Words

Draconian
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The Independent Online
Draconian

The Cullen Report said that a complete ban on handguns would be "draconian", and we all know what a draconian law is. It's a law with sharp teeth that will rip into transgressors; its very breath will sear them. Is not draco the Latin for a dragon? Yes, except that draconian, in this sense at least, has nothing to do with dragons. Draco, the Athenian aristocrat who flourished in the seventh century BC, was the first to codify the city's laws, and little is known about him, only that the laws he codified were believed to have included the death penalty for pilfering, and suchlike deterrents. This explanation is not nearly so pleasing as the other.

If the only thing we know about Draco is that he was draconian, there is not much for the imagination to feed on. When the word was first used - probably rather late in the 19th century, to go by the dictionary - the allusion must have been understood, and have had a bit of force; now it has practically none, because few learn ancient history, and if we didn't know the word we would probably never have heard of the shadowy old lawgiver, which is somehow the wrong way round, it seems to me.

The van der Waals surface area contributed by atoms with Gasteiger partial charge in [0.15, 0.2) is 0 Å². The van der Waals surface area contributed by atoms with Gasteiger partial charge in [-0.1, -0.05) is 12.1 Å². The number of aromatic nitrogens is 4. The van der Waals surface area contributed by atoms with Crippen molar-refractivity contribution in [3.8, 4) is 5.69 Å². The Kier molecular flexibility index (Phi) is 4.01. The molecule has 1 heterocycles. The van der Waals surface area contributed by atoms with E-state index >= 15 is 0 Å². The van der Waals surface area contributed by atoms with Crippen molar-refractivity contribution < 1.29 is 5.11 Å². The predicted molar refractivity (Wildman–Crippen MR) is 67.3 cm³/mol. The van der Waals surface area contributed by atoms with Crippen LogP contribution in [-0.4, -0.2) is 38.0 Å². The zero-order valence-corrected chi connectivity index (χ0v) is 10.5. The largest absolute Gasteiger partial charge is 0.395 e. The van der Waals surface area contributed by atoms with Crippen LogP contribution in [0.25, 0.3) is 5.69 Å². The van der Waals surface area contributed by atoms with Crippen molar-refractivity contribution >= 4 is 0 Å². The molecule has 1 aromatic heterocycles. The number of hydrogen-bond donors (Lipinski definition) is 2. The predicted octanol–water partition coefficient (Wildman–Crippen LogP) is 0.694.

However, at least he has acquired a sort of immortality. Solon was the man who repealed Draco's laws and brought justice to Athens, but who uses the word solonian? When someone says "churchillian" you can still hear the grumbly voice, however young you are, and imagine the bulldog jowls, but I wonder how soon it will be before people start describing a certain sort of orator as churchillian without the faintest idea who Churchill was. Or listening to one of those perfunctory breakfast-time conversations and calling it pinteresque, without having seen any of Harold's plays. Perhaps they do already.

Nicholas Bagnall

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